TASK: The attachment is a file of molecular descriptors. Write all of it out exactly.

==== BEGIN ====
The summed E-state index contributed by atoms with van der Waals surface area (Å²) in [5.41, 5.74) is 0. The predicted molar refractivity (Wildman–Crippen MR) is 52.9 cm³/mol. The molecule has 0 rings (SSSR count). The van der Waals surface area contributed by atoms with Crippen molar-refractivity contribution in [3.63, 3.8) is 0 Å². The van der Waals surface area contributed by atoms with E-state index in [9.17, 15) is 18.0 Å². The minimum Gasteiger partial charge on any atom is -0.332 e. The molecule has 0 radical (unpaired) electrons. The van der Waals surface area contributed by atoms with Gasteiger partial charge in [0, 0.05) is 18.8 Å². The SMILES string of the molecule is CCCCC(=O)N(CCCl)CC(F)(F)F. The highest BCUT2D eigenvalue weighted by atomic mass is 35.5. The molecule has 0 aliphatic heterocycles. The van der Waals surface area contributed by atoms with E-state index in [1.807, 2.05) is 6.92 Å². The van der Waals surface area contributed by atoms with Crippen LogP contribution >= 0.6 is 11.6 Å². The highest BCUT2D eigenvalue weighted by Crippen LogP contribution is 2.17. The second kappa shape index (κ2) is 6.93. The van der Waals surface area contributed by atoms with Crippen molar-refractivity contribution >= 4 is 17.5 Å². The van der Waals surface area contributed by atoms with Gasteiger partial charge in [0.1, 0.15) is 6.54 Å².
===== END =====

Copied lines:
The summed E-state index contributed by atoms with van der Waals surface area (Å²) in [5.41, 5.74) is 0. The predicted molar refractivity (Wildman–Crippen MR) is 52.9 cm³/mol. The molecule has 0 rings (SSSR count). The van der Waals surface area contributed by atoms with Crippen molar-refractivity contribution in [3.63, 3.8) is 0 Å². The van der Waals surface area contributed by atoms with E-state index in [9.17, 15) is 18.0 Å². The minimum Gasteiger partial charge on any atom is -0.332 e. The molecule has 0 radical (unpaired) electrons. The van der Waals surface area contributed by atoms with Gasteiger partial charge in [0, 0.05) is 18.8 Å². The SMILES string of the molecule is CCCCC(=O)N(CCCl)CC(F)(F)F. The highest BCUT2D eigenvalue weighted by atomic mass is 35.5. The molecule has 0 aliphatic heterocycles. The van der Waals surface area contributed by atoms with E-state index in [1.807, 2.05) is 6.92 Å². The van der Waals surface area contributed by atoms with Crippen LogP contribution >= 0.6 is 11.6 Å². The highest BCUT2D eigenvalue weighted by Crippen LogP contribution is 2.17. The second kappa shape index (κ2) is 6.93. The van der Waals surface area contributed by atoms with Crippen molar-refractivity contribution >= 4 is 17.5 Å². The van der Waals surface area contributed by atoms with Gasteiger partial charge in [0.1, 0.15) is 6.54 Å².